Major Shakeups Could be on the Way for Lawsuits Brought Under the Americans with Disabilities Act

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The Americans with Disabilities Act (“ADA”) prohibits discrimination against individuals with disabilities in all areas of public life, including jobs. Recently, pundits have directed ire at the ADA due to drastic increases in the number of lawsuits commenced over the years since its enactment.

In response, the United States House of Representatives passed H.R. 620, the ADA Education and Reform Act of 2017, on February 15, 2018, which is now pending before the Senate. The purpose of the proposal is to refine the rules of engagement with respect to ADA lawsuits. The most significant changes contained in H.R. 620 include:

  • Before filing a lawsuit, the aggrieved party is required to serve the owner or operator of a public place of accommodation or workplace with a detailed notice of the alleged ADA violation;
  • The owner/operator is given sixty (60) days to respond to the notice, outlining how the alleged violation(s) will be addressed;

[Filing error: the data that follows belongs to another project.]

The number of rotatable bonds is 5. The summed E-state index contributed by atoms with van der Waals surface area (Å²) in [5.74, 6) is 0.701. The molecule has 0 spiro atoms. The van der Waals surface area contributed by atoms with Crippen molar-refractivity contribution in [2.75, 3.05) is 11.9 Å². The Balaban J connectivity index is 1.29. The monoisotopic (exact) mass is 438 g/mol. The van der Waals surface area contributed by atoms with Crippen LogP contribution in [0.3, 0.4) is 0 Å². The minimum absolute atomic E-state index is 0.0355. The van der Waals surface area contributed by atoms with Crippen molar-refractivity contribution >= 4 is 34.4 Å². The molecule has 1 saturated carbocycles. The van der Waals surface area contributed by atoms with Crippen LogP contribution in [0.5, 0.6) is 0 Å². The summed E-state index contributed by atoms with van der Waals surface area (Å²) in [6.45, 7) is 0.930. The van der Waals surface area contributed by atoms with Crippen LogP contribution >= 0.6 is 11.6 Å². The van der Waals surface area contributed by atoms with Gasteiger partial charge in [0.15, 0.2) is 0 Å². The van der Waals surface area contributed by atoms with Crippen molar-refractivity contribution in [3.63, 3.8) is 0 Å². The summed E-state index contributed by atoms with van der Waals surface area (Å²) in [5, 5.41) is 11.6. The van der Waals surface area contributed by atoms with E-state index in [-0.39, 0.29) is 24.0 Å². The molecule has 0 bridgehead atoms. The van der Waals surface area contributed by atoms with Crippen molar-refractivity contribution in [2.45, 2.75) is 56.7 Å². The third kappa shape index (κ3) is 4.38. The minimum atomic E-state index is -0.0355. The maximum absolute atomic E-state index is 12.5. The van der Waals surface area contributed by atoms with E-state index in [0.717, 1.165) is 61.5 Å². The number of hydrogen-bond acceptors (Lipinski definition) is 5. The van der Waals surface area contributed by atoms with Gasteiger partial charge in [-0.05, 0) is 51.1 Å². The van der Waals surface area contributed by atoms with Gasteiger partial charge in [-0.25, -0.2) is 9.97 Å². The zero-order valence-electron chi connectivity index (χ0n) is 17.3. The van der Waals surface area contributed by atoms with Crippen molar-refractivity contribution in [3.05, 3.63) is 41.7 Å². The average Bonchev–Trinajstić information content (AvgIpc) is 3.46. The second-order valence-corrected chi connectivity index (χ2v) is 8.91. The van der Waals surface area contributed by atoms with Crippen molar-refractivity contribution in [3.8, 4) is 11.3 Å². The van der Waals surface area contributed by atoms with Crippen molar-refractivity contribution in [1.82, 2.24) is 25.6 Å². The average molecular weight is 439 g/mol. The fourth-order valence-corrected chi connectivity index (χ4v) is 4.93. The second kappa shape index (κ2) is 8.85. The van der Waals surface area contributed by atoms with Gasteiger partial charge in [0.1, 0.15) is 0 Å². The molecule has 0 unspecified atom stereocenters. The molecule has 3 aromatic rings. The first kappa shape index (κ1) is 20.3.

• The owner/operator is then provided one hundred-twenty (120) days to correct the violation(s), referred to as “removing the barriers”, or to make significant progress to do so, in the alternative.

Presently, there is no requirement that a party alleging violations pursuant to the ADA provide any form of notice to the owner/operator prior to commencing a lawsuit. Thus, opponents to H.R. 620 believe that the proposal will have a significant effect on disabled persons seeking remedies via court intervention for ADA violations. However, supporters of the bill are of the belief that changes are tantamount to curb what is viewed as superfluous and frivolous ADA lawsuits with the intended purpose of nothing more than to churn out attorney’s fees.

Still, should it pass the Senate, there is no telling what degree of impact H.R. 620 will have on ADA lawsuits, if any. These proposed reforms to the ADA come on the cusp of newly trending lawsuits concerning websites that are not accessible to individuals that are legally blind or visually impaired. The current scope of the bill, identical to the scope outlined by the original ADA of 1990, defines public places of accommodation/workplaces as physical establishments with “architectural barriers”. However, in 1990, the internet was not the force it is today, thus lending to the thought that the future scope of the ADA, and H.R. 620, will likely be shaped by the courts in the near future.

Michael A. D’Auria
June 20, 2018